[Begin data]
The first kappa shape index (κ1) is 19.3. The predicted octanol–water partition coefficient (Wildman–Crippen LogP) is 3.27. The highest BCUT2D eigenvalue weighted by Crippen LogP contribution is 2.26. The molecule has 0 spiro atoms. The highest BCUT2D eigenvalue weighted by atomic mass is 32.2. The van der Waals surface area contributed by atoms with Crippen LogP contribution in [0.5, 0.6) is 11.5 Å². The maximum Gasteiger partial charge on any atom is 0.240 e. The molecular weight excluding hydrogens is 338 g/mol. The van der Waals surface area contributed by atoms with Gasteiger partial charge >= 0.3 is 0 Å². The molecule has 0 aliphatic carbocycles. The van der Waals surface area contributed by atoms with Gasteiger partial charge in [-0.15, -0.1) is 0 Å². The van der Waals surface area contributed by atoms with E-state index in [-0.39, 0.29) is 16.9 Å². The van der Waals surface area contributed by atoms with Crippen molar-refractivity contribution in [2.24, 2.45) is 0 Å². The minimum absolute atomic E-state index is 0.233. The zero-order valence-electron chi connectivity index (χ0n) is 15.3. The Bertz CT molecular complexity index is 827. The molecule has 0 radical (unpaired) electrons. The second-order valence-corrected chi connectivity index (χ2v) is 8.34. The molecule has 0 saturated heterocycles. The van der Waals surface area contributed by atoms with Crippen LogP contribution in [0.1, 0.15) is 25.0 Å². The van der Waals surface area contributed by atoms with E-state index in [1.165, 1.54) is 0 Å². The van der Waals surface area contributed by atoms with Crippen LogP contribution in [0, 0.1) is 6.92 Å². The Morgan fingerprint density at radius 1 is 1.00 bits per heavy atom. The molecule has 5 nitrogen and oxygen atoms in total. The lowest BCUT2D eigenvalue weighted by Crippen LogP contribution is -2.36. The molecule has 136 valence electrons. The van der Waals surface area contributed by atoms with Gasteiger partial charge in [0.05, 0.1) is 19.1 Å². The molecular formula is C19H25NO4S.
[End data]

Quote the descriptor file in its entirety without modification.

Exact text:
The first kappa shape index (κ1) is 19.3. The predicted octanol–water partition coefficient (Wildman–Crippen LogP) is 3.27. The highest BCUT2D eigenvalue weighted by Crippen LogP contribution is 2.26. The molecule has 0 spiro atoms. The highest BCUT2D eigenvalue weighted by atomic mass is 32.2. The van der Waals surface area contributed by atoms with Crippen LogP contribution in [0.5, 0.6) is 11.5 Å². The maximum Gasteiger partial charge on any atom is 0.240 e. The molecular weight excluding hydrogens is 338 g/mol. The van der Waals surface area contributed by atoms with Gasteiger partial charge >= 0.3 is 0 Å². The molecule has 0 aliphatic carbocycles. The van der Waals surface area contributed by atoms with Gasteiger partial charge in [-0.15, -0.1) is 0 Å². The van der Waals surface area contributed by atoms with E-state index in [-0.39, 0.29) is 16.9 Å². The van der Waals surface area contributed by atoms with Crippen molar-refractivity contribution in [2.24, 2.45) is 0 Å². The minimum absolute atomic E-state index is 0.233. The zero-order valence-electron chi connectivity index (χ0n) is 15.3. The Bertz CT molecular complexity index is 827. The molecule has 0 radical (unpaired) electrons. The second-order valence-corrected chi connectivity index (χ2v) is 8.34. The molecule has 0 saturated heterocycles. The van der Waals surface area contributed by atoms with Crippen LogP contribution in [0.1, 0.15) is 25.0 Å². The van der Waals surface area contributed by atoms with E-state index in [1.165, 1.54) is 0 Å². The van der Waals surface area contributed by atoms with Crippen LogP contribution in [0, 0.1) is 6.92 Å². The Morgan fingerprint density at radius 1 is 1.00 bits per heavy atom. The molecule has 5 nitrogen and oxygen atoms in total. The lowest BCUT2D eigenvalue weighted by Crippen LogP contribution is -2.36. The molecule has 136 valence electrons. The van der Waals surface area contributed by atoms with Gasteiger partial charge in [0.05, 0.1) is 19.1 Å². The molecular formula is C19H25NO4S.